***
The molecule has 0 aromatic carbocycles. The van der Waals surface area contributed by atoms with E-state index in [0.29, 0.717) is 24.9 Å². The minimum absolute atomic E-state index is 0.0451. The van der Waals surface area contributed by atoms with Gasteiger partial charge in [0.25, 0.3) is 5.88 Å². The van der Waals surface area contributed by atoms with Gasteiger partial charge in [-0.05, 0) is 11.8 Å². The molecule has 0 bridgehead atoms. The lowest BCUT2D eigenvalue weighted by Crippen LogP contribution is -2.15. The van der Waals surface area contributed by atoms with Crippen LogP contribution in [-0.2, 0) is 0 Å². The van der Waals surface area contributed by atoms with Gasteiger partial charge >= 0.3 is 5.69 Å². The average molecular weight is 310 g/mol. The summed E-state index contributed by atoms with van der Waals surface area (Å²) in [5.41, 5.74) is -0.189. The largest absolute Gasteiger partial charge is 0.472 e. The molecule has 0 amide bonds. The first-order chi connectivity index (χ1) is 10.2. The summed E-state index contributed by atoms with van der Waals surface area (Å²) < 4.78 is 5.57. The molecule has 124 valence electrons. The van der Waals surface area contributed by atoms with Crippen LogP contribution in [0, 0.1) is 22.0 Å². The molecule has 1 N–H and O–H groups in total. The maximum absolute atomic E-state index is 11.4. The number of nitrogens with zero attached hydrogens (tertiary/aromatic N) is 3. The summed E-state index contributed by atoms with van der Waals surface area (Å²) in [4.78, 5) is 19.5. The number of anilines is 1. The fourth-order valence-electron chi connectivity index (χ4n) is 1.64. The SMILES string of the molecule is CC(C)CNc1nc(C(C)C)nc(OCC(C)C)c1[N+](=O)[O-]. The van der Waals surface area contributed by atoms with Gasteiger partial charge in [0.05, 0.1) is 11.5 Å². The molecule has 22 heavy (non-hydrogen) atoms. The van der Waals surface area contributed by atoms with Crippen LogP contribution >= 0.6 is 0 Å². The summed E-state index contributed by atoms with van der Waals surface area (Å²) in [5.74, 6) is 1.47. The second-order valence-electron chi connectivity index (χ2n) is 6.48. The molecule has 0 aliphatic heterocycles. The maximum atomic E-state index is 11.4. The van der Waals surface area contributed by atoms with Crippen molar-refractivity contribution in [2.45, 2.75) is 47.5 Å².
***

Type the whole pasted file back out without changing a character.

The molecule has 0 aromatic carbocycles. The van der Waals surface area contributed by atoms with E-state index in [0.29, 0.717) is 24.9 Å². The minimum absolute atomic E-state index is 0.0451. The van der Waals surface area contributed by atoms with Gasteiger partial charge in [0.25, 0.3) is 5.88 Å². The van der Waals surface area contributed by atoms with Gasteiger partial charge in [-0.05, 0) is 11.8 Å². The molecule has 0 bridgehead atoms. The lowest BCUT2D eigenvalue weighted by Crippen LogP contribution is -2.15. The van der Waals surface area contributed by atoms with Crippen LogP contribution in [-0.2, 0) is 0 Å². The van der Waals surface area contributed by atoms with Gasteiger partial charge >= 0.3 is 5.69 Å². The average molecular weight is 310 g/mol. The summed E-state index contributed by atoms with van der Waals surface area (Å²) in [5.41, 5.74) is -0.189. The largest absolute Gasteiger partial charge is 0.472 e. The molecule has 0 amide bonds. The first-order chi connectivity index (χ1) is 10.2. The summed E-state index contributed by atoms with van der Waals surface area (Å²) < 4.78 is 5.57. The molecule has 124 valence electrons. The van der Waals surface area contributed by atoms with Crippen LogP contribution in [0, 0.1) is 22.0 Å². The molecule has 1 N–H and O–H groups in total. The maximum absolute atomic E-state index is 11.4. The number of nitrogens with zero attached hydrogens (tertiary/aromatic N) is 3. The summed E-state index contributed by atoms with van der Waals surface area (Å²) in [4.78, 5) is 19.5. The number of anilines is 1. The fourth-order valence-electron chi connectivity index (χ4n) is 1.64. The SMILES string of the molecule is CC(C)CNc1nc(C(C)C)nc(OCC(C)C)c1[N+](=O)[O-]. The van der Waals surface area contributed by atoms with Gasteiger partial charge in [0.05, 0.1) is 11.5 Å². The molecule has 22 heavy (non-hydrogen) atoms. The van der Waals surface area contributed by atoms with Crippen LogP contribution >= 0.6 is 0 Å². The summed E-state index contributed by atoms with van der Waals surface area (Å²) in [5.74, 6) is 1.47. The second-order valence-electron chi connectivity index (χ2n) is 6.48. The molecule has 0 aliphatic heterocycles. The maximum atomic E-state index is 11.4. The van der Waals surface area contributed by atoms with Crippen molar-refractivity contribution in [2.45, 2.75) is 47.5 Å².